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The Scottish First Minister said she sometimes feels like the “voice of doom” as she discussed her “cautious” response to the coronavirus crisis. She said: “I do sometimes feel like I am the voice of doom, but I have a duty to be realistic.”
Ms Sturgeon also launched an attacked the UK Government over their “mixed messaging” during the coronavirus pandemic, which have not been “clear enough”.
She said: “I have tried to impose self-discipline about not criticising other leaders elsewhere because we are all dealing with a difficult situation.
“I am pretty sure everybody is trying to do their best but I think mixed messaging has been an issue from the UK government, both in not being clear enough about the decisions they are taking where they apply to England only, so there is the potential for confusion, but also just mixed messaging in saying: ‘Get back to work’, but also ‘the virus is still a threat’.”
But, speaking to The Scotsman, Ms Sturgeon insisted “I don’t have an anti-English bone in my body” after she threatened to impose quarantine measures on visitors from England into Scotland.
She added: “I am a passionate believer in Scotland being independent.
“I know the border has all sorts of issues and debates around it but that’s not what this is about.
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“This is about a public health crisis and how you best tackle it.
“I think people who can’t see that or possibly, even worse, who refuse to see it because they would rather play the politics of the situation do need to take a step back and take a look at themselves.”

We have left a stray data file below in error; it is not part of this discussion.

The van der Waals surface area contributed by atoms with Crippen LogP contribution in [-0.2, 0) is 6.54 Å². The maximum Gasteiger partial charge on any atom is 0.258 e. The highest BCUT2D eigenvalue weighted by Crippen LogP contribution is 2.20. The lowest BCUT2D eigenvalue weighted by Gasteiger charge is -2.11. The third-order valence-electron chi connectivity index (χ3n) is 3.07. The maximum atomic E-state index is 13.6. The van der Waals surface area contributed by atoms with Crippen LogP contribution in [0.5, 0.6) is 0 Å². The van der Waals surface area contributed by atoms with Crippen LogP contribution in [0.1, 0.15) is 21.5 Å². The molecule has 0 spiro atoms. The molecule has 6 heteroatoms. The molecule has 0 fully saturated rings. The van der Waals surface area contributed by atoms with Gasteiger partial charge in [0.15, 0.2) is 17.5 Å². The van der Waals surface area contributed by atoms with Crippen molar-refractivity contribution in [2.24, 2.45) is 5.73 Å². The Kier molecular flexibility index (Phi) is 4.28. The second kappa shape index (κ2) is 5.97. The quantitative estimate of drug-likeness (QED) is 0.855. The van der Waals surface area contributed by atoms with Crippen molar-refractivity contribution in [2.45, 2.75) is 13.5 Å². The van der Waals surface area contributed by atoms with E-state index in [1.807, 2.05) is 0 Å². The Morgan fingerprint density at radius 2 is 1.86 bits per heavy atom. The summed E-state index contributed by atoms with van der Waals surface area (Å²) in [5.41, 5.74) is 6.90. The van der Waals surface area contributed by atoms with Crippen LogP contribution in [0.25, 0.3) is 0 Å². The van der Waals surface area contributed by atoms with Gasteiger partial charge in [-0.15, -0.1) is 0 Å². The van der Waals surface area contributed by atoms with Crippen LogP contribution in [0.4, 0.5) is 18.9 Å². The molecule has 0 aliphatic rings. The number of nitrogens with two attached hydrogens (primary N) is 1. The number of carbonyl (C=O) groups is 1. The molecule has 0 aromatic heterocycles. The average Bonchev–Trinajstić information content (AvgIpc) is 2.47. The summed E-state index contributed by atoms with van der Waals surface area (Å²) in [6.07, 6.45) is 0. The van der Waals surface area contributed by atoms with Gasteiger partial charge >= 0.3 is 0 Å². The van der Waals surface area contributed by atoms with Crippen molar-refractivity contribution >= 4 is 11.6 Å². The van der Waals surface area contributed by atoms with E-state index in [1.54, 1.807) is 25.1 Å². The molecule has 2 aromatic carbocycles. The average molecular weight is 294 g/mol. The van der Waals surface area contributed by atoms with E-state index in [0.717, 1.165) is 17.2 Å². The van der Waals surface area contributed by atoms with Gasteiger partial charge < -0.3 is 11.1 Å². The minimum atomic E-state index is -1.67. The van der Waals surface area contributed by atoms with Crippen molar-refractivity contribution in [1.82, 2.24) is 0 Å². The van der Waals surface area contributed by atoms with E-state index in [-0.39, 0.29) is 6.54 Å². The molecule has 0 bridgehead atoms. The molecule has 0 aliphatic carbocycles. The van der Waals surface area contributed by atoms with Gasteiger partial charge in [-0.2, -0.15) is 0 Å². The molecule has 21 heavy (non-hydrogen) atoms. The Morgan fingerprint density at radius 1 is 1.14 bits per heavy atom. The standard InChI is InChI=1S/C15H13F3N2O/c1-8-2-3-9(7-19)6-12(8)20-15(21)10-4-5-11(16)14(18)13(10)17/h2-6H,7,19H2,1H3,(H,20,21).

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The SNP leader’s comments could be seen as a direct jab at Prime Minister Mr Johnson as she continues to usurp authority in Westminster by breaking away from the UK-wide strategy to tackle the COVID-19 pandemic.
During the crisis, she been accused of playing party politics by announcing decisions in relation to a COBRA meeting ahead of Prime Minister Boris Johnson early on in the pandemic.
Ms Sturgeon also set up a Scottish volunteer scheme instead of a UK-wide scheme and has named the UK-funded NHS hospital after a Scottish nurse instead of NHS Nightingale Glasgow.
Meanwhile, the SNP leader stunned officials in Downing Street when she decided to keep Scotland on lockdown for weeks longer despite relaxed rules in England.
And most recently, she broke away from the UK policy on social distancing rules and wearing face masks in public.
Meanwhile, during the same interview, Ms Sturgeon admitted her Scottish National Party are “agonising” over their wrongdoings as she rallied on her fractured party to unite.
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